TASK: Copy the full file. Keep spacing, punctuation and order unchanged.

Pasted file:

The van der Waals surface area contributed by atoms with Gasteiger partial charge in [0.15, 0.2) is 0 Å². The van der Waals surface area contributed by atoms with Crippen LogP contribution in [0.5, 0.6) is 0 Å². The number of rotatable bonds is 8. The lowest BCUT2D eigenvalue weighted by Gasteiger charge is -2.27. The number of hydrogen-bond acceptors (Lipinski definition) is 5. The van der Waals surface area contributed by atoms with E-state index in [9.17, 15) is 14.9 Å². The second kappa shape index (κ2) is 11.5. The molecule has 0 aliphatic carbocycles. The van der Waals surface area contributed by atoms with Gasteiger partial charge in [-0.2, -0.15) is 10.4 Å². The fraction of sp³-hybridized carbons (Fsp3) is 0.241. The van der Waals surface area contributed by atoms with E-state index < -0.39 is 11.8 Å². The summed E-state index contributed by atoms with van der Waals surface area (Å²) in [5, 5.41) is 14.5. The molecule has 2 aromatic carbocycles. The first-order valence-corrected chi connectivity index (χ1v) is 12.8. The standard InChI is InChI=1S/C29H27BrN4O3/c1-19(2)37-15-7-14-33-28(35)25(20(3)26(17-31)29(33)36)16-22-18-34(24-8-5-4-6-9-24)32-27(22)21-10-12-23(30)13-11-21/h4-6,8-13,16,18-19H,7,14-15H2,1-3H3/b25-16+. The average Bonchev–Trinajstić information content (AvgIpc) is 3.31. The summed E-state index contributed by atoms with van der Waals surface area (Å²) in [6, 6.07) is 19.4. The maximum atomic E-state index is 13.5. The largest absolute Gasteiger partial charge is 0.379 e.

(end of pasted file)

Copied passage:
The van der Waals surface area contributed by atoms with Gasteiger partial charge in [0.15, 0.2) is 0 Å². The van der Waals surface area contributed by atoms with Crippen LogP contribution in [0.5, 0.6) is 0 Å². The number of rotatable bonds is 8. The lowest BCUT2D eigenvalue weighted by Gasteiger charge is -2.27. The number of hydrogen-bond acceptors (Lipinski definition) is 5. The van der Waals surface area contributed by atoms with E-state index in [9.17, 15) is 14.9 Å². The second kappa shape index (κ2) is 11.5. The molecule has 0 aliphatic carbocycles. The van der Waals surface area contributed by atoms with Gasteiger partial charge in [-0.2, -0.15) is 10.4 Å². The fraction of sp³-hybridized carbons (Fsp3) is 0.241. The van der Waals surface area contributed by atoms with E-state index < -0.39 is 11.8 Å². The summed E-state index contributed by atoms with van der Waals surface area (Å²) in [5, 5.41) is 14.5. The molecule has 2 aromatic carbocycles. The first-order valence-corrected chi connectivity index (χ1v) is 12.8. The standard InChI is InChI=1S/C29H27BrN4O3/c1-19(2)37-15-7-14-33-28(35)25(20(3)26(17-31)29(33)36)16-22-18-34(24-8-5-4-6-9-24)32-27(22)21-10-12-23(30)13-11-21/h4-6,8-13,16,18-19H,7,14-15H2,1-3H3/b25-16+. The average Bonchev–Trinajstić information content (AvgIpc) is 3.31. The summed E-state index contributed by atoms with van der Waals surface area (Å²) in [6, 6.07) is 19.4. The maximum atomic E-state index is 13.5. The largest absolute Gasteiger partial charge is 0.379 e.